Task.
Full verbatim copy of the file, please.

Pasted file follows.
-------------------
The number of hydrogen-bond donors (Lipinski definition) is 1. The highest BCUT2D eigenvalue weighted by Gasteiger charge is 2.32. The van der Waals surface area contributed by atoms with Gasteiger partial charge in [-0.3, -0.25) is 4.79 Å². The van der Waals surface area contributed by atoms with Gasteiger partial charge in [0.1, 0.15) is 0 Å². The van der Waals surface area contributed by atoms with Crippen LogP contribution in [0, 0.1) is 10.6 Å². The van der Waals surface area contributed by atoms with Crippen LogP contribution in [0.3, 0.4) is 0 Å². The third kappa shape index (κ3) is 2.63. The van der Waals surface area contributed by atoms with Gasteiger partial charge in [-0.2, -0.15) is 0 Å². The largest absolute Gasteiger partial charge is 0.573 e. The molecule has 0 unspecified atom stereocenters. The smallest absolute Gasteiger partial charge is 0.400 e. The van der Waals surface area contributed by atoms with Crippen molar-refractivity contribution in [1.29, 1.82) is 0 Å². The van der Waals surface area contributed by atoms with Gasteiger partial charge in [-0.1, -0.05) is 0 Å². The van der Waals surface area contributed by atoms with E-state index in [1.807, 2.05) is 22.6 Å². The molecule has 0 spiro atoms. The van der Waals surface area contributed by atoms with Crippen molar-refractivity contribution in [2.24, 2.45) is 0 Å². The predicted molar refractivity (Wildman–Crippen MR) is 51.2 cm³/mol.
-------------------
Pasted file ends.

The number of hydrogen-bond donors (Lipinski definition) is 1. The highest BCUT2D eigenvalue weighted by Gasteiger charge is 2.32. The van der Waals surface area contributed by atoms with Gasteiger partial charge in [-0.3, -0.25) is 4.79 Å². The van der Waals surface area contributed by atoms with Gasteiger partial charge in [0.1, 0.15) is 0 Å². The van der Waals surface area contributed by atoms with Crippen LogP contribution in [0, 0.1) is 10.6 Å². The van der Waals surface area contributed by atoms with Crippen LogP contribution in [0.3, 0.4) is 0 Å². The third kappa shape index (κ3) is 2.63. The van der Waals surface area contributed by atoms with Gasteiger partial charge in [-0.2, -0.15) is 0 Å². The largest absolute Gasteiger partial charge is 0.573 e. The molecule has 0 unspecified atom stereocenters. The smallest absolute Gasteiger partial charge is 0.400 e. The van der Waals surface area contributed by atoms with Crippen molar-refractivity contribution in [1.29, 1.82) is 0 Å². The van der Waals surface area contributed by atoms with Gasteiger partial charge in [-0.1, -0.05) is 0 Å². The van der Waals surface area contributed by atoms with E-state index in [1.807, 2.05) is 22.6 Å². The molecule has 0 spiro atoms. The van der Waals surface area contributed by atoms with Crippen molar-refractivity contribution in [2.24, 2.45) is 0 Å². The predicted molar refractivity (Wildman–Crippen MR) is 51.2 cm³/mol.